Let $f : X \to Y$ and $g: Y \to Z$ be two functions, such that $(g \circ f) : X \to Z$ is bijective
Prove or refute that $f$ is surjective.
For $f$ to be surjective, $\forall b \in Y, \exists a \in X : f(a) = b$
Because $(g \circ f)$ is bijective, the sets X and Z have to have the same number of elements, otherwise the function composition wouldn’t be bijective.
The set Y can have the same number of elements than X and Z or more. It can’t have less, because given that $g \circ f $ is bijective, in other words that X and Z have the same number of elements, the elements in X can map to a smaller number of elements in Y, but the elements in Y can’t map to more elements in Z than there are in Y.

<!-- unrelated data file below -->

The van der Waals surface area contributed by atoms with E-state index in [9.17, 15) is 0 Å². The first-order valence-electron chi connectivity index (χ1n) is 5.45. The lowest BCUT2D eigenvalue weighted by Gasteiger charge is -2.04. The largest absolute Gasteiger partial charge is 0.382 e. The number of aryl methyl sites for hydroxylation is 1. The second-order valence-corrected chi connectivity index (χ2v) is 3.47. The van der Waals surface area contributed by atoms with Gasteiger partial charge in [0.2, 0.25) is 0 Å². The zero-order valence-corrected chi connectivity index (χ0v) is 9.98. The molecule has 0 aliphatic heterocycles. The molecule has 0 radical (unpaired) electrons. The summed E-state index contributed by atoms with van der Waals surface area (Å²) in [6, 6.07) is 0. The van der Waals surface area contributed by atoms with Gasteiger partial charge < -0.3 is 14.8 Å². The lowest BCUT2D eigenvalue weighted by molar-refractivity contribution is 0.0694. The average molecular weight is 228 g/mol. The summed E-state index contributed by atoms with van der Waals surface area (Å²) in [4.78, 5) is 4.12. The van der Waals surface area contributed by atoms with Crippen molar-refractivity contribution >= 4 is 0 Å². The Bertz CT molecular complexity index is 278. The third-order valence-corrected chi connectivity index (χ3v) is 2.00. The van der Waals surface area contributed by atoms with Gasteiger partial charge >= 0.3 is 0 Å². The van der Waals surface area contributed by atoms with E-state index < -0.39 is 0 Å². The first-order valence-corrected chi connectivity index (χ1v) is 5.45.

So the function $f$ isn’t necessarily surjective. It could be, but it isn’s necessarily the case.
Are my thoughts correct or not ? If not, why ?? Also, if I am right, how could I write a mathematical proof ?
Thanks for your help !
(P.S. : English isn't my mother tongue, sorry if I made a grammar mistake)